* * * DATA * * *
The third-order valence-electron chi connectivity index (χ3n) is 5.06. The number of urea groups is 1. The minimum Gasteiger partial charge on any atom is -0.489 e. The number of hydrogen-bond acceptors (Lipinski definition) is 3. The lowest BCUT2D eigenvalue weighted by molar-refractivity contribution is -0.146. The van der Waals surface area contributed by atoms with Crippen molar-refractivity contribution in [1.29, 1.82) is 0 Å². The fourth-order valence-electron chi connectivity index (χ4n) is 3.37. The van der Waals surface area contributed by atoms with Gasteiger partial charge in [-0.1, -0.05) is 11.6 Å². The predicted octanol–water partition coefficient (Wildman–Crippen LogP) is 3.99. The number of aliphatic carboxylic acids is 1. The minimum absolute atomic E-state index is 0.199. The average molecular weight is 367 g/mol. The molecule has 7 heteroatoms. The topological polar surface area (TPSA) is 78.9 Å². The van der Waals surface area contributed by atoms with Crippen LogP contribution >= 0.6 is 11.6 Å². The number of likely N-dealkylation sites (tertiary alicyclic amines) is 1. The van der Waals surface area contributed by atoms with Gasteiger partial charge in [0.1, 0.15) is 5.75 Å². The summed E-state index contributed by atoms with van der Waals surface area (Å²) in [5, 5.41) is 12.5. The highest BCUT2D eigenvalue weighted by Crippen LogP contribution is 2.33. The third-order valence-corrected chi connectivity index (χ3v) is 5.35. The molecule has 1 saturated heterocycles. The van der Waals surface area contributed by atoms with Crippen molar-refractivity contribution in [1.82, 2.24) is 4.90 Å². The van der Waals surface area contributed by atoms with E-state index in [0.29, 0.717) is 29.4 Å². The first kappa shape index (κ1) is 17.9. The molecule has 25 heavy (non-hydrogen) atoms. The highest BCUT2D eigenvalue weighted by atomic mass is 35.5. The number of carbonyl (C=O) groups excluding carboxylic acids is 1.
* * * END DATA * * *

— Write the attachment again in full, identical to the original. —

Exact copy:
The third-order valence-electron chi connectivity index (χ3n) is 5.06. The number of urea groups is 1. The minimum Gasteiger partial charge on any atom is -0.489 e. The number of hydrogen-bond acceptors (Lipinski definition) is 3. The lowest BCUT2D eigenvalue weighted by molar-refractivity contribution is -0.146. The van der Waals surface area contributed by atoms with Crippen molar-refractivity contribution in [1.29, 1.82) is 0 Å². The fourth-order valence-electron chi connectivity index (χ4n) is 3.37. The van der Waals surface area contributed by atoms with Gasteiger partial charge in [-0.1, -0.05) is 11.6 Å². The predicted octanol–water partition coefficient (Wildman–Crippen LogP) is 3.99. The number of aliphatic carboxylic acids is 1. The minimum absolute atomic E-state index is 0.199. The average molecular weight is 367 g/mol. The molecule has 7 heteroatoms. The topological polar surface area (TPSA) is 78.9 Å². The van der Waals surface area contributed by atoms with Crippen LogP contribution >= 0.6 is 11.6 Å². The number of likely N-dealkylation sites (tertiary alicyclic amines) is 1. The van der Waals surface area contributed by atoms with Gasteiger partial charge in [0.1, 0.15) is 5.75 Å². The summed E-state index contributed by atoms with van der Waals surface area (Å²) in [5, 5.41) is 12.5. The highest BCUT2D eigenvalue weighted by Crippen LogP contribution is 2.33. The third-order valence-corrected chi connectivity index (χ3v) is 5.35. The molecule has 1 saturated heterocycles. The van der Waals surface area contributed by atoms with Crippen molar-refractivity contribution in [1.82, 2.24) is 4.90 Å². The van der Waals surface area contributed by atoms with E-state index in [0.29, 0.717) is 29.4 Å². The first kappa shape index (κ1) is 17.9. The molecule has 25 heavy (non-hydrogen) atoms. The highest BCUT2D eigenvalue weighted by atomic mass is 35.5. The number of carbonyl (C=O) groups excluding carboxylic acids is 1.